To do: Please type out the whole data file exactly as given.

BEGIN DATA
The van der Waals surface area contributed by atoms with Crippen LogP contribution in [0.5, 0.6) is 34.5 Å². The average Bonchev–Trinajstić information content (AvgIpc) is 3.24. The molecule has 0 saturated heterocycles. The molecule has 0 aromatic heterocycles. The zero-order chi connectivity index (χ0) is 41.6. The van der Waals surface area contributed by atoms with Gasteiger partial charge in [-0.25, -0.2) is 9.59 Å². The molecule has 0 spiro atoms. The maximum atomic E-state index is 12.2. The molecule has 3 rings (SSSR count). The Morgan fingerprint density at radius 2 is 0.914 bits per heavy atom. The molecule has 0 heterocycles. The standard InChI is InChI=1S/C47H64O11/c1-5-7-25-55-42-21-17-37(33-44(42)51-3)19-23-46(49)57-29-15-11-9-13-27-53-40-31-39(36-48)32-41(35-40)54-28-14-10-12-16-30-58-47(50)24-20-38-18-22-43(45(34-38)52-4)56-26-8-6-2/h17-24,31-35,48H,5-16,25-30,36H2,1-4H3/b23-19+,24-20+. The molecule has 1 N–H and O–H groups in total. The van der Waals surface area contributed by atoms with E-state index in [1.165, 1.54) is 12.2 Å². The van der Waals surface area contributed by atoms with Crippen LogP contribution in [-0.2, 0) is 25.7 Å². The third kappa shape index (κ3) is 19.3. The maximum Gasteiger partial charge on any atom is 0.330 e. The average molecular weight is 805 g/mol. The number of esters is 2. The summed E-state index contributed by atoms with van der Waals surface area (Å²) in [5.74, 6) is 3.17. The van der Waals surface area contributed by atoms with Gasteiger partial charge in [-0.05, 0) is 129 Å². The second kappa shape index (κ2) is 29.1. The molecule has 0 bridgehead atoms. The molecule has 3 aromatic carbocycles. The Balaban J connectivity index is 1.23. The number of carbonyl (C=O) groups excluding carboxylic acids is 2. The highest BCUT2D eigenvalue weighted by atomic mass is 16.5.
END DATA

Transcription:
The van der Waals surface area contributed by atoms with Crippen LogP contribution in [0.5, 0.6) is 34.5 Å². The average Bonchev–Trinajstić information content (AvgIpc) is 3.24. The molecule has 0 saturated heterocycles. The molecule has 0 aromatic heterocycles. The zero-order chi connectivity index (χ0) is 41.6. The van der Waals surface area contributed by atoms with Gasteiger partial charge in [-0.25, -0.2) is 9.59 Å². The molecule has 0 spiro atoms. The maximum atomic E-state index is 12.2. The molecule has 3 rings (SSSR count). The Morgan fingerprint density at radius 2 is 0.914 bits per heavy atom. The molecule has 0 heterocycles. The standard InChI is InChI=1S/C47H64O11/c1-5-7-25-55-42-21-17-37(33-44(42)51-3)19-23-46(49)57-29-15-11-9-13-27-53-40-31-39(36-48)32-41(35-40)54-28-14-10-12-16-30-58-47(50)24-20-38-18-22-43(45(34-38)52-4)56-26-8-6-2/h17-24,31-35,48H,5-16,25-30,36H2,1-4H3/b23-19+,24-20+. The molecule has 1 N–H and O–H groups in total. The van der Waals surface area contributed by atoms with E-state index in [1.165, 1.54) is 12.2 Å². The van der Waals surface area contributed by atoms with Crippen LogP contribution in [-0.2, 0) is 25.7 Å². The third kappa shape index (κ3) is 19.3. The maximum Gasteiger partial charge on any atom is 0.330 e. The average molecular weight is 805 g/mol. The number of esters is 2. The summed E-state index contributed by atoms with van der Waals surface area (Å²) in [5.74, 6) is 3.17. The van der Waals surface area contributed by atoms with Gasteiger partial charge in [-0.05, 0) is 129 Å². The second kappa shape index (κ2) is 29.1. The molecule has 0 bridgehead atoms. The molecule has 3 aromatic carbocycles. The Balaban J connectivity index is 1.23. The number of carbonyl (C=O) groups excluding carboxylic acids is 2. The highest BCUT2D eigenvalue weighted by atomic mass is 16.5.